The Kremlin has shut down what remained of independent media, blocked more than 3,000 websites and instituted prison terms of up to 15 years for anyone who publicly opposes the war. Moscow’s central squares, including Pushkin Square, the traditional site of dissident rallies in Soviet times, have been continuously occupied by riot police since February. St stickers with the letter Z, the emblem of support for the war in Ukraine, are seen almost exclusively on official vehicles. You would be hard-pressed to spot one on regular private cars on the streets of Moscow, says Alexander Nekrassov. In such conditions, it is nothing short of remarkable that thousands of Russians have defied official bans and the threat of prosecution to stage antiwar demonstrations.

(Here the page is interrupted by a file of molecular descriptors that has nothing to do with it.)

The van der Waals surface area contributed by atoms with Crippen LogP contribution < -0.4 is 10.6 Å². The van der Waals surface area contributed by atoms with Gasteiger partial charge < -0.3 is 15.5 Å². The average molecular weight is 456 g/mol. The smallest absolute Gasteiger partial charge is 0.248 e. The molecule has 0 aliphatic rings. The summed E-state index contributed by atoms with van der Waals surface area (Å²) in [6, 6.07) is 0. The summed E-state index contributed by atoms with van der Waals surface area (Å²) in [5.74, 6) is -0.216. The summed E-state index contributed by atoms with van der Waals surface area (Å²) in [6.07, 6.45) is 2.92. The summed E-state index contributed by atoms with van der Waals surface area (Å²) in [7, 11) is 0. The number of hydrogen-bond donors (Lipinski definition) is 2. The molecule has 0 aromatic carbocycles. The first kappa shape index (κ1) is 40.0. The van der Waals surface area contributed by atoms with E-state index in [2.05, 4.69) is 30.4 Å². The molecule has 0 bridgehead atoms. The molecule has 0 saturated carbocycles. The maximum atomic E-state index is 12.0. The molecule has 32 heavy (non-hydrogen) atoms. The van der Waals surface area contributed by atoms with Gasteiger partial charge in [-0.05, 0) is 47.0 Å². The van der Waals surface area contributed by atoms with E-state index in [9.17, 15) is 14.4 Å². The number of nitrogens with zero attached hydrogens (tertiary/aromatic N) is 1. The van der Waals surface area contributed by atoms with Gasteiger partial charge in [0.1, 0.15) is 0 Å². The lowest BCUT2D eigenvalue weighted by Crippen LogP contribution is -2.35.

Growing opposition to the war among Russians received unexpected official confirmation thanks to a leaked poll conducted by the main government pollster. Publicly released polls show overwhelming support for Putin and for the war, but reliability is about as high as the 99 percent official results for the Communist Party in Soviet "elections" A recent media exposé of the Russian polling industry revealed, among other things, that most people simply refuse to respond to pollsters’ questions for fear of repercussions. But sometimes the Kremlin actually wants to know what Russian society thinks, and this is why it recently commissioned a survey about the war.